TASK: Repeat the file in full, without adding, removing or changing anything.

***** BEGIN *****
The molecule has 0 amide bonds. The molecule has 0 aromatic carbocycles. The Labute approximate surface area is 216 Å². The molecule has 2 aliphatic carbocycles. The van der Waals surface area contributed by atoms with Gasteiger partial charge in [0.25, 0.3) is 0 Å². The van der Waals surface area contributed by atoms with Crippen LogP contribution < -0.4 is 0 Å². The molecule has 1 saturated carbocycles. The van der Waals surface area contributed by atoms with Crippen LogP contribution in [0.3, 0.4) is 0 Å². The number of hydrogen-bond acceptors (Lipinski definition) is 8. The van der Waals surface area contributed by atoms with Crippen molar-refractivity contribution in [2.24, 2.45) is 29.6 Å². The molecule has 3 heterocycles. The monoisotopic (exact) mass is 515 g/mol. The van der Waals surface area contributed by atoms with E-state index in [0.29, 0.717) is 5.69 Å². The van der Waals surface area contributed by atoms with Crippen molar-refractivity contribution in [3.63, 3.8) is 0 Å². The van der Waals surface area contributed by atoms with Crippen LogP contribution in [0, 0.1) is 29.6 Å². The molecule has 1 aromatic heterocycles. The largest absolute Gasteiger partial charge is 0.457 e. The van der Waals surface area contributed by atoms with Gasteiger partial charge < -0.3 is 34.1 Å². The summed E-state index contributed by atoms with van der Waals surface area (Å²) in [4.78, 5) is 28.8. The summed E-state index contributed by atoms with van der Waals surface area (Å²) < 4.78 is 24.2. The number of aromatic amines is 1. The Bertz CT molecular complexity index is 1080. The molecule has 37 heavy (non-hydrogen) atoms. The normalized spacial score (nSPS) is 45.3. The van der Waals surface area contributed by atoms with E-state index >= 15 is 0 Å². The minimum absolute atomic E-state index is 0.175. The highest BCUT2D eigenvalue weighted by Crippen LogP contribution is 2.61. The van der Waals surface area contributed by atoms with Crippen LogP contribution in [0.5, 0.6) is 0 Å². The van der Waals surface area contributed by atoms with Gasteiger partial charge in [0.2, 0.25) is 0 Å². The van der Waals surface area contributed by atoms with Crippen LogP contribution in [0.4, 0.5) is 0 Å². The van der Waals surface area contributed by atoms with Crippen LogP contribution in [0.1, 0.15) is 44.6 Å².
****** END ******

The molecule has 0 amide bonds. The molecule has 0 aromatic carbocycles. The Labute approximate surface area is 216 Å². The molecule has 2 aliphatic carbocycles. The van der Waals surface area contributed by atoms with Gasteiger partial charge in [0.25, 0.3) is 0 Å². The van der Waals surface area contributed by atoms with Crippen LogP contribution < -0.4 is 0 Å². The molecule has 1 saturated carbocycles. The van der Waals surface area contributed by atoms with Crippen LogP contribution in [0.3, 0.4) is 0 Å². The number of hydrogen-bond acceptors (Lipinski definition) is 8. The van der Waals surface area contributed by atoms with Crippen molar-refractivity contribution in [2.24, 2.45) is 29.6 Å². The molecule has 3 heterocycles. The monoisotopic (exact) mass is 515 g/mol. The van der Waals surface area contributed by atoms with E-state index in [0.29, 0.717) is 5.69 Å². The van der Waals surface area contributed by atoms with Crippen molar-refractivity contribution in [3.63, 3.8) is 0 Å². The van der Waals surface area contributed by atoms with Crippen LogP contribution in [0, 0.1) is 29.6 Å². The molecule has 1 aromatic heterocycles. The largest absolute Gasteiger partial charge is 0.457 e. The van der Waals surface area contributed by atoms with Gasteiger partial charge < -0.3 is 34.1 Å². The summed E-state index contributed by atoms with van der Waals surface area (Å²) in [4.78, 5) is 28.8. The summed E-state index contributed by atoms with van der Waals surface area (Å²) < 4.78 is 24.2. The number of aromatic amines is 1. The Bertz CT molecular complexity index is 1080. The molecule has 37 heavy (non-hydrogen) atoms. The normalized spacial score (nSPS) is 45.3. The van der Waals surface area contributed by atoms with E-state index >= 15 is 0 Å². The minimum absolute atomic E-state index is 0.175. The highest BCUT2D eigenvalue weighted by Crippen LogP contribution is 2.61. The van der Waals surface area contributed by atoms with Crippen LogP contribution in [0.5, 0.6) is 0 Å². The van der Waals surface area contributed by atoms with Gasteiger partial charge in [0.2, 0.25) is 0 Å². The van der Waals surface area contributed by atoms with Crippen LogP contribution in [0.4, 0.5) is 0 Å². The van der Waals surface area contributed by atoms with Crippen LogP contribution in [0.1, 0.15) is 44.6 Å².